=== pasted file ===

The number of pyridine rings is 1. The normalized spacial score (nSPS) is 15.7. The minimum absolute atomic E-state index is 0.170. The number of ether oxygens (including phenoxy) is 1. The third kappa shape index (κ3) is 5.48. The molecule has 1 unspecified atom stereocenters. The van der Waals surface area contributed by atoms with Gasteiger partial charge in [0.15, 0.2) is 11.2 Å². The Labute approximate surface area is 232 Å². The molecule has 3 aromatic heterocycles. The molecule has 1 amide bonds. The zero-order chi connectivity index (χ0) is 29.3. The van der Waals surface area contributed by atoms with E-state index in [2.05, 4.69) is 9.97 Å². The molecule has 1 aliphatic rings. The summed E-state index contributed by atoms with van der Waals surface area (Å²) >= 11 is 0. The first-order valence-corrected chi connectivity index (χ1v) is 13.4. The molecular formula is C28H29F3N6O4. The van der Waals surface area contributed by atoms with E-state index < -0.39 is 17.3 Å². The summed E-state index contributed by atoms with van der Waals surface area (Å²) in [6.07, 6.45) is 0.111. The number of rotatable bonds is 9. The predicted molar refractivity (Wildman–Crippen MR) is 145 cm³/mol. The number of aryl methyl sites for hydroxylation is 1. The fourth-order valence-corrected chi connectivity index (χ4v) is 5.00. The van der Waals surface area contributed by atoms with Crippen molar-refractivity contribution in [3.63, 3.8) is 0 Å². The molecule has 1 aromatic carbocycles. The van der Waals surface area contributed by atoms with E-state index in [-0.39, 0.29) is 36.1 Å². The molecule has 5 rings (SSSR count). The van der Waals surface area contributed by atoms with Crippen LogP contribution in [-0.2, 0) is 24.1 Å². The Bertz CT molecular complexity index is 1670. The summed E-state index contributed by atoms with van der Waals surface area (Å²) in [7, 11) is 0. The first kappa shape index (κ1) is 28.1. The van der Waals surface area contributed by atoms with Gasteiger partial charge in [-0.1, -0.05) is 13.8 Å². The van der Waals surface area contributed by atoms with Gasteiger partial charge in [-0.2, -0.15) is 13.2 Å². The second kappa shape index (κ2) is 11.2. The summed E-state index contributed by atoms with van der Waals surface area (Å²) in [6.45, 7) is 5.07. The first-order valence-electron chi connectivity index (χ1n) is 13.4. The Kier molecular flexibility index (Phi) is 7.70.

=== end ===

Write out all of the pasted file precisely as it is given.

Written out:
The number of pyridine rings is 1. The normalized spacial score (nSPS) is 15.7. The minimum absolute atomic E-state index is 0.170. The number of ether oxygens (including phenoxy) is 1. The third kappa shape index (κ3) is 5.48. The molecule has 1 unspecified atom stereocenters. The van der Waals surface area contributed by atoms with Gasteiger partial charge in [0.15, 0.2) is 11.2 Å². The Labute approximate surface area is 232 Å². The molecule has 3 aromatic heterocycles. The molecule has 1 amide bonds. The zero-order chi connectivity index (χ0) is 29.3. The van der Waals surface area contributed by atoms with E-state index in [2.05, 4.69) is 9.97 Å². The molecule has 1 aliphatic rings. The summed E-state index contributed by atoms with van der Waals surface area (Å²) >= 11 is 0. The first-order valence-corrected chi connectivity index (χ1v) is 13.4. The molecular formula is C28H29F3N6O4. The van der Waals surface area contributed by atoms with E-state index < -0.39 is 17.3 Å². The summed E-state index contributed by atoms with van der Waals surface area (Å²) in [6.07, 6.45) is 0.111. The number of rotatable bonds is 9. The predicted molar refractivity (Wildman–Crippen MR) is 145 cm³/mol. The number of aryl methyl sites for hydroxylation is 1. The fourth-order valence-corrected chi connectivity index (χ4v) is 5.00. The van der Waals surface area contributed by atoms with Crippen molar-refractivity contribution in [3.63, 3.8) is 0 Å². The molecule has 1 aromatic carbocycles. The van der Waals surface area contributed by atoms with E-state index in [-0.39, 0.29) is 36.1 Å². The molecule has 5 rings (SSSR count). The van der Waals surface area contributed by atoms with Crippen LogP contribution in [-0.2, 0) is 24.1 Å². The Bertz CT molecular complexity index is 1670. The summed E-state index contributed by atoms with van der Waals surface area (Å²) in [7, 11) is 0. The first kappa shape index (κ1) is 28.1. The van der Waals surface area contributed by atoms with Gasteiger partial charge in [-0.1, -0.05) is 13.8 Å². The van der Waals surface area contributed by atoms with Gasteiger partial charge in [-0.2, -0.15) is 13.2 Å². The second kappa shape index (κ2) is 11.2. The summed E-state index contributed by atoms with van der Waals surface area (Å²) in [6.45, 7) is 5.07. The first-order valence-electron chi connectivity index (χ1n) is 13.4. The Kier molecular flexibility index (Phi) is 7.70.